My email is, say, and the email to which my messages are automatically forwarded is:

Does this mean that my emails are automatically forwarded to someone else in the company?

Privacy – How Long Does It Take To Install Spyware On A Laptop?

During my journey from an airport located in a country whose government is known for intruding on the privacy of its citizens and non-citizens. I got my laptop taken during a routine security procedure. Usually I see my electronics scanned and x-rayed because all the equipment needed for security checks is in the same room . However, this time my laptop was taken to another location where I couldn't see what checks were being done there. I had to wait about 25 minutes for it to come back to me. Is it possible that during this time spyware or spyware was installed on my laptop?

security – NetGuard vs DNS66 for privacy

I downloaded these two apps from F-Droid but don't know what works best for me, and what exactly do the two do differently?

I've heard a lot of good things about these two apps, but I'm not sure which one can secure your phone from tracking and the other bad guys, and which one is just an add blocker.

So what is the main difference between NetGuard and DNS66?

What are the best use cases for both?

And the big one; which can make your phone safer from prying eyes?

I run them on LineageOS 16 (Android 9)

Google spreadsheet modification and privacy

My supervisor wants to know if there is a way to share a shared Google spreadsheet with other applicants. We want to have a shared spreadsheet of our tasks during the work week, but we don't want other colleagues to see what we are doing. Is there a way to make this happen?

Reddit is a dangerous website. Huge privacy violation.

A few years ago, I discovered that I was being tracked on Reddit. I didn't know how, but some colleagues mentioned the usernames that I had made and I felt very suspicious. I hadn't linked the username mentioned at all to an email address at all.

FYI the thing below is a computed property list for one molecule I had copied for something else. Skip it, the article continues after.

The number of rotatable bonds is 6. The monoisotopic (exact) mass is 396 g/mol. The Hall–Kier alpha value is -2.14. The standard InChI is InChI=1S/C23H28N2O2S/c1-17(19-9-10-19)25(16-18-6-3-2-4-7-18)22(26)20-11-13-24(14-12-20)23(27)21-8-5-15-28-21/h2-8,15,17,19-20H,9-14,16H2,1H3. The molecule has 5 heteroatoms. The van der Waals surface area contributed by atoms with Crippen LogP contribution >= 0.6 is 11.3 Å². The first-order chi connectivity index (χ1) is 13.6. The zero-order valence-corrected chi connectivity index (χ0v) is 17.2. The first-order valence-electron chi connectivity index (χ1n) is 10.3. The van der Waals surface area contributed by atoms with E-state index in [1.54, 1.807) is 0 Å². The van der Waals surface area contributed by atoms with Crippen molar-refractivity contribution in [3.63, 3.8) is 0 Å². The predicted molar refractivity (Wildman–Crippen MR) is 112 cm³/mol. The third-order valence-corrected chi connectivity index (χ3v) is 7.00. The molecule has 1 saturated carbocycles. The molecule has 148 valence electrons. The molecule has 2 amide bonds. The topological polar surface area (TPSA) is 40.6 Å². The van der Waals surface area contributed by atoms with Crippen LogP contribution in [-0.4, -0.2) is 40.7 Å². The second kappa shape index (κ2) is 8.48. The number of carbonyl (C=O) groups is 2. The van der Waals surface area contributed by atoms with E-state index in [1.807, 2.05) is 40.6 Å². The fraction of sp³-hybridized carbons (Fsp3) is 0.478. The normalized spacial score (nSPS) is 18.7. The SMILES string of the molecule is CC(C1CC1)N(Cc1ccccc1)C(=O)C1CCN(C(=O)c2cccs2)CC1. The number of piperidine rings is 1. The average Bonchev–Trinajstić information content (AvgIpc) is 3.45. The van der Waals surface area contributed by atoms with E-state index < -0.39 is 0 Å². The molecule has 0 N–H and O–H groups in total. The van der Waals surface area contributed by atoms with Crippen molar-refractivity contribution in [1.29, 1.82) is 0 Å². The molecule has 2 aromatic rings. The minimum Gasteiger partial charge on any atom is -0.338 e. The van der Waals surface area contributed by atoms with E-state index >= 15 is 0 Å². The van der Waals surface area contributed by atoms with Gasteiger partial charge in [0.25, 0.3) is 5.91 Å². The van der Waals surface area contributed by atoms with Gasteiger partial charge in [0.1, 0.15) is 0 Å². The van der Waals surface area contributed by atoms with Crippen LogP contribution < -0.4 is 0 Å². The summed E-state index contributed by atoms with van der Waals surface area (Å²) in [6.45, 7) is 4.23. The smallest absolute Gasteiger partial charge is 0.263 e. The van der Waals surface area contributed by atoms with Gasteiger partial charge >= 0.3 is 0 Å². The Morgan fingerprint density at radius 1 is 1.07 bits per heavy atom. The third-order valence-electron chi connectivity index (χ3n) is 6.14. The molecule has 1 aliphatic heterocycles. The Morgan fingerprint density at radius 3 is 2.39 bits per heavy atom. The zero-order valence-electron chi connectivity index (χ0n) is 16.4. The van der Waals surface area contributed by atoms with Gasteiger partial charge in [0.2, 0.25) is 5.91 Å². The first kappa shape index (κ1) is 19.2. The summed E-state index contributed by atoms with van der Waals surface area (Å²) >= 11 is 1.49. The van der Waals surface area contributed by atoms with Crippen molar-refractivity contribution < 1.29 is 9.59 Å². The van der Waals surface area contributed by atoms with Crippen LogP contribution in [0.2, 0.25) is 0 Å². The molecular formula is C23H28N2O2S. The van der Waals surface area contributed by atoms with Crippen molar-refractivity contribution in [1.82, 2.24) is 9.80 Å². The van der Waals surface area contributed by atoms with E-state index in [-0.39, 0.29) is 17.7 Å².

I found out that someone with administrator privileges at Reddit is tampering with my accounts. I noticed messages that I did not make and they were editing some of them.

See this one below. The administrator changed every message I had made.

HELP!!!! I thought these guys were my friends but they drugged me and live streamed me from gay

I posted this thread because I was drugged by two of the guys who harassed me.

The Reddit administrator has a group conversation with several colleagues at my work. I know this because, as I said, several different people mentioned the account names and the information that I published.

Huge privacy violation. I'm in Canada, how can I do it? Reddit has a privacy email. I sent an email and they asked me for my username and I got no further response.

privacy – What do apps like TrueCaller, CallApp and Whoscall share with others?

I downloaded the TrueCaller, CallApp and Whoscall apps. Then I realized that they had privacy issues. Do they share his photos? Gmail? What can I do to remove my information from there? TrueCaller has already had a security issue and I fear that if there is a problem, my own privacy is at risk. I realized that the name associated with my number had become the same as my name in Gmail. Does it download old contacts that I deleted long before downloading the app?
Thank you.